1978 Philippine parliamentary election
A general election was held in the Philippines on April 7, 1978 for the election of the 165 regional representatives to the Interim Batasang Pambansa (the nation's first parliament). The elections were participated by the leading opposition party, the Lakas ng Bayan (LABAN) which had twenty-one candidates for the Metro Manila area and the leading candidate was the jailed opposition leader Ninoy Aquino while the regime's party known as the Kilusang Bagong Lipunan (KBL) which was led by the then First Lady Imelda Marcos. Ninoy was allowed to run by his fellow party mates in the Liberal Party who boycotted the elections but was not allowed to campaign, so his family campaigned for him. The night before the elections on April 6, 1978, a noise barrage was organized by the supporters of (LABAN) which occurred up to dawn.
179 (of the 189) seats in the Interim Batasang Pambansa
95 seats needed for a majority
These elections were followed by the sectoral election on April 27 which elected additional 14 representatives. Another 10 representatives were appointed, bring up the total representatives to 189.
The Philippines was under martial law since 1972, thereby the incumbent president Ferdinand Marcos ruled by decree. Prior to this, the Constitution of the Philippines was being drafted by the Constitutional Convention whose delegates were elected in 1970. The Constitutional Convention approved the final draft of the Constitution which consisted of the abolition of the Philippine Congress and replaced with an interim National Assembly to consisted of the President, the Vice-President, the President of the Constitutional Convention and Members of the Senate and House of Representatives in November 1972 and later ratified on January 17, 1973 through so-called "citizens' assemblies". The Constitution were amended twice in July 27–28, 1973 and February 27–28, 1975. The Constitution was amended once again in October 16–17, 1976 which contained the "Amendment No. 6" which changed the name of the interim National Assembly from the "National Assembly" to "Batasang Pambansa" more commonly as the "Batasan".
Lakas ng BayanEdit
In 1978, from his prison cell, Aquino was allowed to take part in the elections. Although his friends, former Senators Gerry Roxas and Jovito Salonga, preferred to boycott the elections, Aquino urged his supporters to organize and run 21 candidates in Metro Manila. Thus his political party, dubbed Lakas ng Bayan ("People's Power"), was born. The party's acronym was "LABAN" ("fight" in Tagalog). He was allowed one television interview on GTV's Face the Nation (hosted by Ronnie Nathanielsz) and proved to a startled and impressed populace that imprisonment had neither dulled his rapier-like tongue nor dampened his fighting spirit. Foreign correspondents and diplomats asked what would happen to the LABAN ticket. People agreed with him that his party would win overwhelmingly in an honest election. On April 6, 1978, supporters of the Lakas ng Bayan (LABAN), the opposition party headed by former Senator Benigno Aquino, Jr. who was still in jail and twenty other candidates contesting the Region IV-A (Metro Manila) seats, came out in protest by asking bystanders and cars to make noise in support the opposition.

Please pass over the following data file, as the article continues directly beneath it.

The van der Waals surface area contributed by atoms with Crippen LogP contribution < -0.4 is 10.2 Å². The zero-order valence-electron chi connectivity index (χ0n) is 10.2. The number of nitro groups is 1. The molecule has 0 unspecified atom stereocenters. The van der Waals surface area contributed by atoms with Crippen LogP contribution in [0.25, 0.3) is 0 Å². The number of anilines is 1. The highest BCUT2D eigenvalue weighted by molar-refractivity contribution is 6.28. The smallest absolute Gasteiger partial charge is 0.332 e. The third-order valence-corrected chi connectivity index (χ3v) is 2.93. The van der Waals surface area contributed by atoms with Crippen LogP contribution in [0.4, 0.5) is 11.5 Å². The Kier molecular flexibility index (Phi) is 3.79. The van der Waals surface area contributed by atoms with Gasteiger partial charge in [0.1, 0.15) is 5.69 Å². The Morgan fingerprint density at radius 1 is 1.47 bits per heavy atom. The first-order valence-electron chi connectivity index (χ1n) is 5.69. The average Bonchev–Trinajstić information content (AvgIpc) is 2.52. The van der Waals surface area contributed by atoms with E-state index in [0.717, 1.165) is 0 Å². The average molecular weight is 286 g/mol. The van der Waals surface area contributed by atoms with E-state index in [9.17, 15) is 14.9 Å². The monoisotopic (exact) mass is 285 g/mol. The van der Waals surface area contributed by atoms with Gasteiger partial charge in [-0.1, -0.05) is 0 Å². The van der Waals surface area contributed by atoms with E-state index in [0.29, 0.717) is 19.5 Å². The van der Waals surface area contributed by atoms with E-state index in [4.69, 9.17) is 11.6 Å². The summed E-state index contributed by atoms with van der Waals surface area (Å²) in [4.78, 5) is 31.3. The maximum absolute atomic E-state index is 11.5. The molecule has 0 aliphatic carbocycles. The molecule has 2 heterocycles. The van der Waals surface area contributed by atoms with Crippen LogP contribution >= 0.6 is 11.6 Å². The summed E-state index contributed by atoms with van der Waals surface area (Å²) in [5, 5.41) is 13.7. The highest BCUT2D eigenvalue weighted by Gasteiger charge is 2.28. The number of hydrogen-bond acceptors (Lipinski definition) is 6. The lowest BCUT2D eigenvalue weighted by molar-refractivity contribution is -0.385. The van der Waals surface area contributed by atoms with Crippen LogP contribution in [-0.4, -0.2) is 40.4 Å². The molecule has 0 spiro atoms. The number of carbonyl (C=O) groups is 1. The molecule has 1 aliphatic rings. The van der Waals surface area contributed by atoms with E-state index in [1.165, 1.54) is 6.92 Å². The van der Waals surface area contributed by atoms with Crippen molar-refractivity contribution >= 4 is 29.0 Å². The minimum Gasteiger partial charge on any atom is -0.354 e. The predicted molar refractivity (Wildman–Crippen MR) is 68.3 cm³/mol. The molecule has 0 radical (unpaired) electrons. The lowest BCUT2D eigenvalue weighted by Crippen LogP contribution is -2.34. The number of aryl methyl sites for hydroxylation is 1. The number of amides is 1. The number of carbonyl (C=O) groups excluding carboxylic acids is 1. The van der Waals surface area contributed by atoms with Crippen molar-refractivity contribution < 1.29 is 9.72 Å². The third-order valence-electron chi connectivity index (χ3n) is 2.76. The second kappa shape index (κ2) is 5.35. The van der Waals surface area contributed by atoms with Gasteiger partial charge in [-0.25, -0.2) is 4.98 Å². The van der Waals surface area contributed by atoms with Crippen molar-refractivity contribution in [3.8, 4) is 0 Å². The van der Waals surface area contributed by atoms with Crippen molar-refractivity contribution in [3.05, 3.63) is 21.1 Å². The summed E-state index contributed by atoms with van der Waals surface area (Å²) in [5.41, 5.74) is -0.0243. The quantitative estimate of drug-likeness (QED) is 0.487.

Kilusang Bagong LipunanEdit
President Marcos created the Kilusang Bagong Lipunan (New Society Movement).
The top bar represents seats won, while the bottom bar represents the proportion of votes received.
|Party||Popular vote||Seats won|
|KBL (New Society Movement)||155,866,553||74.97%||74.97%||150||90.90%||150|
|LABAN (People's Power)||21,541,600||10.36%||10.36%||0||0.00%|
|Pusyon Bisaya (Visayan Coalition)||9,495,416||4.57%||4.57%||13||7.88%||13|
|Bicol Saro (One Bicol)||2,105,599||1.01%||1.01%||0||0.00%|
|Concerned Citizens' Aggrupation||1,374,549||0.66%||0.66%||0||0.00%|
|Partido ng Bagong Pilipino (Party of the New Filipino)||140,365||0.07%||0.07%||0||0.00%|
|Confederation of Ilocano Associations||81,594||0.04%||0.04%||0||0.00%|
|Citizens Union Progress||44,893||0.02%||0.02%||0||0.00%|
|Youth Democratic Movement||40,571||0.02%||0.02%||0||0.00%|
|Partido Sambayanang Pilipino (Party of the Filipino Society)||15,050||0.01%||0.01%||0||0.00%|
|Lapiang Bagong Silang (Party for New Hope)||11,457||0.01%||0.01%||0||0.00%|
|Bagong Anyo ng Buhay (New Form of Life)||11,190||0.01%||0.01%||0||0.00%|
|Note:^ An independent candidate won under the banner of Konsensiya ng Bayan (People's Conscience).|
No separate tally was made for the independent candidates who ran under Konsensiya ng Bayan.
|Sources: Dieter Nohlen, Florian Grotz, Christof Hartmann, Graham Hassall & Soliman M. Santos. |
Elections in Asia and the Pacific: A Data Handbook: Volume II: South East Asia, East Asia, and the South Pacific.CS1 maint: Uses authors parameter (link)
& Julio Teehankee. "Electoral Politics in the Philippines" (PDF). quezon.ph.
- Supreme Court of the Philippines (February 8, 1979). "G.R. No. L-49705-09". The LAWPHiL Project. Retrieved December 14, 2016.
- Olivia C. Caoili (2006). "The Philippine Legislature: The Martial Law Period" (PDF). UP sa Halalan. Retrieved December 14, 2016.